Thursday, February 29, 2024

The Future of Refugees


Freedom. A word used to express the lack of a specific constraint. Most people are free to move from place to place. It is easy for them to acquire a passport, move to a nearby country and settle there. However, for some this document is hard to achieve. They go through a long process and some even give up the chase. It is even harder when one is a refugee.

According to the United Nations high commission for Refugees (UNHCR), Sub Saharan Africa serves as the host to twenty-six percent of the world’s refugee population. This is due to drought, crisis and conflicts and attacks witnessed in various countries such as Nigeria, Somalia, and South Sudan.

These refugees are denied the chance to lead a normal livelihood. Their chances for survival are determined by the aid they receive from various organizations so as to see the day go by. Aid offered involves basic needs such as food and clothing. Housing structures in refugee camps are a sore sight. What most fail to understand is the huge impact refugees have to the economic growth of a country.

Refugees are more likely to drop out of school five times as much compared to the non-refugee scholars. One basic reason is the necessity for them to offer assistance and support to their families in terms of household chores and work. Lack of hope due to the poor livelihoods sees most of them have the dream of only surviving.

Communication is essential if learning is to take place. Most refugee scholars who attempt to attend school are only familiar with their native language. The fact that they come from a variety of countries and do not share a common language also serves as a barrier when it comes to learning at the camps. This serves as an incentive to drop out of school. Those who had attended schools prior to being at the refugee camps cannot account for their previous transcripts prompting them to drop out as evidence of previous formal education is invisible.

Despite the efforts by various organizations such as the UNHCR, UNICEF, and CARE in providing free schooling the dropout rate at the primary and the secondary levels stand at a hundred percent. There are a few who are resilient enough to endure this. Foni Joyce, whose parents fled from South Sudan as a result of the war in 1991 fought against the identity ‘refugee’ and secured her tertiary education. She secured a bachelor’s degree in mass communication and runs youth empowerment and mentorship initiative.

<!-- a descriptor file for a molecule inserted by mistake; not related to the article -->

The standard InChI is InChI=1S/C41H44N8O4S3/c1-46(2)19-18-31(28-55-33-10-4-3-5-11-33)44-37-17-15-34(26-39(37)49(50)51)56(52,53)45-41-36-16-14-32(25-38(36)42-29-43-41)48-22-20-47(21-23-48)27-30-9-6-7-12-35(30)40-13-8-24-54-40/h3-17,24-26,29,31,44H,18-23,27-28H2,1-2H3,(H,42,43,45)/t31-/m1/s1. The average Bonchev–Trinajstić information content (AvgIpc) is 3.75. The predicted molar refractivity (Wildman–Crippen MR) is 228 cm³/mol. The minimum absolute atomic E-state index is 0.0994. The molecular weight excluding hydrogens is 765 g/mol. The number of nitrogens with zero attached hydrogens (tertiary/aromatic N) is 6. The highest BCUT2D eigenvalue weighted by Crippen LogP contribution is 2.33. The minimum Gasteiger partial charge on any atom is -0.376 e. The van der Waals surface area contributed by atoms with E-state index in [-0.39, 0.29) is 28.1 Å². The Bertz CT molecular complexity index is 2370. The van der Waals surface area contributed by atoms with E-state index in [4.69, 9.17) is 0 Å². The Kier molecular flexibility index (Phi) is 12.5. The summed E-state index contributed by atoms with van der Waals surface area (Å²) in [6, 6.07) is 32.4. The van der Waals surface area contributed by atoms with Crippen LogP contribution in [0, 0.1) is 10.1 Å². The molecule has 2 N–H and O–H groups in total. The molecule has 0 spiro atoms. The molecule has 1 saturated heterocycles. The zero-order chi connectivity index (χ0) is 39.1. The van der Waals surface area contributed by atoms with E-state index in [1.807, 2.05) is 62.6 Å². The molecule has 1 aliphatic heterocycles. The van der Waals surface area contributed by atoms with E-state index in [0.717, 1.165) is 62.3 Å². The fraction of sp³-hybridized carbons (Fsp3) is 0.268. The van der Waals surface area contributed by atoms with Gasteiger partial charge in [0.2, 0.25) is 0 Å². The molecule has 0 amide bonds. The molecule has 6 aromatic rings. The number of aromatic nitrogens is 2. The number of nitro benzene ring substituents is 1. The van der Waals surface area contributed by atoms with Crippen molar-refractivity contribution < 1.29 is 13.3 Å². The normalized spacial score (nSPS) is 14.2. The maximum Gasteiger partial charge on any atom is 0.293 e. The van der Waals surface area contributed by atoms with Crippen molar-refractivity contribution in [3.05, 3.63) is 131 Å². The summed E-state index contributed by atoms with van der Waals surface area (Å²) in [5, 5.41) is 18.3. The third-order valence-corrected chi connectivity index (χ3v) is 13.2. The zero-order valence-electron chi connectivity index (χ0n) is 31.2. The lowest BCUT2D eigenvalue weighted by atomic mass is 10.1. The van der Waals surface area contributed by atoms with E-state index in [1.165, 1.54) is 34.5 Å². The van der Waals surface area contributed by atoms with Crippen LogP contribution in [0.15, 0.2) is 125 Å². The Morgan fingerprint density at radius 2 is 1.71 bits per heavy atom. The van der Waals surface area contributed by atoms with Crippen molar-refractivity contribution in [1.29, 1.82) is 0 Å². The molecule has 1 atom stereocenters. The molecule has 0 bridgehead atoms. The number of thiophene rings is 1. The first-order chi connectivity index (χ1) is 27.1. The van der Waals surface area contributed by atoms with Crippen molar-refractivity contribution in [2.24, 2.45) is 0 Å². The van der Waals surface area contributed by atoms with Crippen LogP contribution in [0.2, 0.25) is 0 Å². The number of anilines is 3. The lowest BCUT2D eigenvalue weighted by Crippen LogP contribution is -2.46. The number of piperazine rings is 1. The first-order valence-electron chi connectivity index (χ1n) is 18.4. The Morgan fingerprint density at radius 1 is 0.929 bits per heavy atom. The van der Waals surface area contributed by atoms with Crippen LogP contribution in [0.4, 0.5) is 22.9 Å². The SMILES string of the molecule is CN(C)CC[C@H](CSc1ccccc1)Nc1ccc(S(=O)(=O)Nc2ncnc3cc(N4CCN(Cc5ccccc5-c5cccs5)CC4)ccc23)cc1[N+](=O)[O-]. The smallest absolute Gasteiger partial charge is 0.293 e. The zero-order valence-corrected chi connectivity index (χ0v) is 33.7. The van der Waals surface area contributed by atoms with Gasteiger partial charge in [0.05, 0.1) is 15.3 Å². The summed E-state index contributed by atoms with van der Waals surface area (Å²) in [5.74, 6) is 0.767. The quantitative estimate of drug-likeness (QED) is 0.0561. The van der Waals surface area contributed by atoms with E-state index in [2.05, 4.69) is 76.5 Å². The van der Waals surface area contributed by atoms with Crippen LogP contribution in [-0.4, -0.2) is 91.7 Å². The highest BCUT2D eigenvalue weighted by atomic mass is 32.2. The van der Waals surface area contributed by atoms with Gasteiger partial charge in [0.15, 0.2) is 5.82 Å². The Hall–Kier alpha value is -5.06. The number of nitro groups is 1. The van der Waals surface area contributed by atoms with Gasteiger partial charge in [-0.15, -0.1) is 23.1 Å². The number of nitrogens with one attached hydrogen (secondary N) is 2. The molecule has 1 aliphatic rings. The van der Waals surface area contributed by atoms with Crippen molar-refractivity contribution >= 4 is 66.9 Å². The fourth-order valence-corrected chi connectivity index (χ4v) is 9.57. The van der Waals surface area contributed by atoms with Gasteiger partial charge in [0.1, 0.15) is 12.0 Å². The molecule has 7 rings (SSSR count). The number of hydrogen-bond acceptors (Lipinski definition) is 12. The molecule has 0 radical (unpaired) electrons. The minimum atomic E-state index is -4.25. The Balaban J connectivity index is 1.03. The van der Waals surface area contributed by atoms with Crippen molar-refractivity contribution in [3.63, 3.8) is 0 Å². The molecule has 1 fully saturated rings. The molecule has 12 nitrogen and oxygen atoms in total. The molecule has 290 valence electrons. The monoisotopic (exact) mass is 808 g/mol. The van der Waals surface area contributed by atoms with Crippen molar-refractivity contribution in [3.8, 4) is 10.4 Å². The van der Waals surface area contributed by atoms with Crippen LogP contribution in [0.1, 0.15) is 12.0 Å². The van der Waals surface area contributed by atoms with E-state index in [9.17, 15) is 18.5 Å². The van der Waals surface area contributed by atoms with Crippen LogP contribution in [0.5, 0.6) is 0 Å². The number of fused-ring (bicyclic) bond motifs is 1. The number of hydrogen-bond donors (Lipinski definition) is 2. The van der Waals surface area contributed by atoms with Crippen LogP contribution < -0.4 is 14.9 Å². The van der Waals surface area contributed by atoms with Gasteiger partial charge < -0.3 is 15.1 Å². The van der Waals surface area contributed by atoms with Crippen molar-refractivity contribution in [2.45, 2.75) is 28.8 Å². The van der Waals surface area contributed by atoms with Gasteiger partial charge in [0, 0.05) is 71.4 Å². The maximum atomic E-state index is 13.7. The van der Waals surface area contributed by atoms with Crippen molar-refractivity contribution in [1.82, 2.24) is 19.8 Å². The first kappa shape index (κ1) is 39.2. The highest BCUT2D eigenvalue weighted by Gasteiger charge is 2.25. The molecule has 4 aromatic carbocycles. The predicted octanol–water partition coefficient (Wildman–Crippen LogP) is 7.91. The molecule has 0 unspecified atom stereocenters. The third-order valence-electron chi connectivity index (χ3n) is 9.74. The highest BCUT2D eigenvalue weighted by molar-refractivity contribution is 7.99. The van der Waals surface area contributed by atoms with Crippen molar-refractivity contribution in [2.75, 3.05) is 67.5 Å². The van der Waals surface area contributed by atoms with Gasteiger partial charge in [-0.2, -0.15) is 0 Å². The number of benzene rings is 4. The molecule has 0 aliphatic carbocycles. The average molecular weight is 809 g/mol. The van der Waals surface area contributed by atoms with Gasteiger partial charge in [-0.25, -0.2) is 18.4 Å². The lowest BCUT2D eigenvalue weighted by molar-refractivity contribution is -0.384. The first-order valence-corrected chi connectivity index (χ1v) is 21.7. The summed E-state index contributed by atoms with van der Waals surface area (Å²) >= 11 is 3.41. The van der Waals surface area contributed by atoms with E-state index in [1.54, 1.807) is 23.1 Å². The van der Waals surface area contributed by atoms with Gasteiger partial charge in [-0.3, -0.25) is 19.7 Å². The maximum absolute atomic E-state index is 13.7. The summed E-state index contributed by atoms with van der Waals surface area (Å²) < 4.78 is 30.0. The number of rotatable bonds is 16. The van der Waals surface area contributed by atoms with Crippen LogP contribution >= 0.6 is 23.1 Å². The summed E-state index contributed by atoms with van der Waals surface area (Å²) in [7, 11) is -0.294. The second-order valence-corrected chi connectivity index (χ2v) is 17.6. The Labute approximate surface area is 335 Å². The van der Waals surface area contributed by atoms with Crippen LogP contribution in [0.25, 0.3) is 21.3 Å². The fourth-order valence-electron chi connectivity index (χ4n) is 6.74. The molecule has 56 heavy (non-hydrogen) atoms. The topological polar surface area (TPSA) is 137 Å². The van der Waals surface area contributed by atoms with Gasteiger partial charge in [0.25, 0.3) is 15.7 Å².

Figure 2Kakuma refugee camp in Kenya. Image source:

The largest refugee camps in Kenya are Kakuma in Turkana County and the Dadaab refugee camp in Garissa County. Population in these camps keeps soaring higher yet the livelihoods of the people do not change.  As of 2014 Kakuma camp had a population of sixty thousand refugees. Due to the ongoing tension between the locals and the refugees’ conflicts are likely to occur occasionally. This is attributed to the poverty level in the area. The fact that the population keeps increasing, the need for more land, as well as cattle rustling, triggers some of these conflicts.

Malnutrition and Communicable diseases are also common in these camps. Given that the areas are arid and semi-arid dust is an everyday problem. This leads to curfew hours and most afraid to attend their classes. Hence the dropout rates.

The solution is worst for young people. The next generation. They are robbed of the chance of living life as they should be. They have a future that is uncertain. Their talents, untapped. These young people serve as potential gear to economic growth. But they are marginalized and forgotten. The few who make it, are committed, resilient and self-driven. This helps to overcome the barriers.

Figure 3Turkana people of Kenya. (Credit: IRIN/Gwenn Dubourthoumieu)

The climatic conditions have not made the situation easier for learning either. Average temperatures of 40 degrees Celsius which only drop to lows of thirty degrees Celsius at night are the order of the day. Dust sweeping winds or occasional floods when the rain pours are the only seasons.  This makes it hard for young refugees to go to school. Agriculture which is practiced in other parts of the country cannot be practiced here.

There is a decline in resources as the population of refugees soars high. This is because of the competition of meager resources with the area locals and no replacement is done. The results, environmental degradation.

Revenues that would be used to foster the growth of these people is converted to aid in terms of basic needs. The question is, with the growth in population how many more decades are organizations such as the European Union (EU) going to feed the refugees? Reliable aid is not a permanent solution to sustaining refugees.

We must admit that this poses a threat to sustainability. It is not a refugee problem but a ‘US’ problem. The government should instead invest in wasted talent. These children should be given hope, they should be taught how to live on their talents, and flexible school hours due to the effects of climatic change should be implemented. Parents should also be encouraged to take their children to schools. In a bid to change the public perception of refugees, UNHCR initiated the ‘artists for refugees’ project in 2015. Artists such as Octopizzo and Victor Ndula. Such projects should continually be encouraged and supported.

Local communities should be included in decision making as it affects both parties. Given the investment in technology. Drought resistant crops should be taken to the people and agriculture practiced. This will see malnutrition levels decrease and farming introduced which may pave the way for economic growth and a sustainable future for the refugees.

Read more

Related News